Pardon me, but my ire towards the uninformed/ignorant was not directed at the individuals but, rather the sources from which they (we all) get their news. Remember, I outted myself as one out of the ignorant masses. Of course John Q. Public is ignorant about aviation if their sole source of information is the news media. This whole story should have been a "closer" piece at the end of the newscast rather than another headline.

You seem to believe the captain was the only one in the cockpit. What good are F/O's for then? By your own standards, they could easily be left behind as a waste of usable gross weight. This may reveal a glimpse into your management style in the cockpit were you a pilot. If a guy is not qualified to maintain level flight, what is he doing in the cockpit of a commercial aircraft? Fetching your biscuits? Telling your what a great guy you are? Telling you how great your landings are or how much the "girls" love working with you?

How about monitoring the autopilot for God's sake? I say the sooner we demystify aviation, the better for us all. Good pilots start out as good copilots and they have to learn somehow. Your response reminds me of a lady who was floored when I told her the "firm" touchdown was the new F/O working on his flare picture. "How could you let someone with lesser experience risk all our lives" she asked in mortal disbelief. I looked her right in the eye and sid, "M'am, twenty years ago I was right where he is today. We all have to start somewhere." (What I wanted to tell the old bat was, "If you think you can do a better job then he, here's an application.")

Someone is huffing and puffing here and it is not I.

PT
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Old 20th Jul 2003, 06:34
  #45 (permalink)  
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jet_noseover

I tend to respond sparingly to wind-up merchants, but I suspect that you're actually serious. It seems to me that you are so far removed from the stark realities of commercial aviation that your attitude is consequently over-simplified/naive.

Regardless, it serves a purpose to answer your points, since others are watching what is said.

I chose this profession, to use your phrase, partly based upon the assumption that flight time limitations and legal minimum rest periods were properly formulated and would, therefore, be effective in protecting me from excessive fatigue. I assumed that I was joining a civilised profession. I assumed that work, rest, proper provision of acceptable food, quiet overnight accomodation etc etc would be of a certain, decent standard. I assumed that fatigue would be kept in check by the regulations to the extent that I would always feel able to give 100%. I assumed that if I elected to offload myself from a flight due to a self-assesment of fatigue, that my decision would be accepted without question, investigation, personal interview, psychiatric assessment or threat.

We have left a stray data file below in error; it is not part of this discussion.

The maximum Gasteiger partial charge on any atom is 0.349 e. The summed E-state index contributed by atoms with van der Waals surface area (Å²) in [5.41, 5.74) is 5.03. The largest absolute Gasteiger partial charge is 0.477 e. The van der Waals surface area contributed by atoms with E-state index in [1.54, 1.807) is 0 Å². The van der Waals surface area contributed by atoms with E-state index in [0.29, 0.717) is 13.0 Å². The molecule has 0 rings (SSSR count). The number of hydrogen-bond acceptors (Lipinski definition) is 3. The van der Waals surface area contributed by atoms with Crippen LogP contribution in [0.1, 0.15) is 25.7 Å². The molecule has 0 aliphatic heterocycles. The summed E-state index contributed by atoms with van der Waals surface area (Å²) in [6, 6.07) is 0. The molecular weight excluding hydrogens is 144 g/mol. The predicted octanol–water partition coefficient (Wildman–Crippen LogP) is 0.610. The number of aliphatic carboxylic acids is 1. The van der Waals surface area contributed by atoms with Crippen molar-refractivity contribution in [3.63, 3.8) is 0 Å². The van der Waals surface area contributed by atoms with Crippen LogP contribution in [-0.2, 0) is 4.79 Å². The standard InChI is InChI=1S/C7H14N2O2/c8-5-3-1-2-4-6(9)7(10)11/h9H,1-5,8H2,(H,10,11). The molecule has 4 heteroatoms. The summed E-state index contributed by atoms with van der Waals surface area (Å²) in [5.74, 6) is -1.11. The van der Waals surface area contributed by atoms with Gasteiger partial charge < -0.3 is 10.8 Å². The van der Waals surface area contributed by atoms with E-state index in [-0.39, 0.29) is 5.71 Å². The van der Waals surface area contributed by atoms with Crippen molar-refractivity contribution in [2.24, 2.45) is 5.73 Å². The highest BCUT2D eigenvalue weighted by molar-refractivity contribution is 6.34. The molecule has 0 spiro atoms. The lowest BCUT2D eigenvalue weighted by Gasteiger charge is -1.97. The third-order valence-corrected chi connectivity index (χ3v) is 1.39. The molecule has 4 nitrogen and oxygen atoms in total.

I won't comment any more specifically than to hint at the reality, being unsure of the implications.

Draw your own conclusions.

Must go now -- I need to sleep. (Is that OK with you jet_noseover ?)
 
Old 20th Jul 2003, 06:57
  #46 (permalink)  
 
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Angry

Anyone out there that thinks it is possible to stay wide-awake throughout every long duty day or night is at best naive. At worst they are complete morons with no understanding of what fatigue is.

There are many FTL schemes around the world and none of them adequately ensure a pilot is always properly rested for every flight. As long as one crewmember is awake and both parties are in agreement that it is a quiet portion of the trip and the workload is low, then a catnap is perfectly acceptable and indeed increases flight safety. It assures both pilots are awake for the important bits, approach and landing for example.

I do not believe either of these pilots should have lost there job instead the FAA would be well advised to look at the duty times these guys had put in prior to this flight and ensure their employer was following the rules. Frankly the FAA's reaction is very disappointing. The FAA may be better spend there time prosecuting the folks who took the pictures for distracting the flight crew (F/O) from his primary duties, I believe that is an offence!

The level of ignorance out there is breath taking! This Captain may have only been on a short sector but fatigue is cumulative and recovery times vary from person to person. He may have been on his first sector after days off, but how many duty hours had he done over the last 28 days? How many over the last year and so on? Does he have a medical condition? A headache has already been mentioned. Any personnel problems, noisy neighbours at home or in the cheap hotel that his company may use?

Of course we could all just bury our heads in the sand and pretend that the world is perfect and every pilot is always fully rested and alert 100% of the time! Of course every company always goes out of it’s way to use good rostering practice and insists FTL limits are followed to the letter and their crews stay in the best hotels! And of course every FTL scheme takes into consideration every situation and every pilots physiological requirements at any given time!

Putting toys back in the pram now!




Last edited by kinsman; 20th Jul 2003 at 07:13.
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Old 20th Jul 2003, 09:31
  #47 (permalink)  
 
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AC/ kinsman,

Obviously you both speak from experience. Excellent posts both.

Reference the FAA, the media reports here in the States indicate the captain voluntarily quit. Whenever ANYTHING happens the FAA ALWAYS launches an investigation but I doubt anything will come of it. Perhaps a letter in his file for a period.

There, but for the grace of God (and a solid door) go I.

PT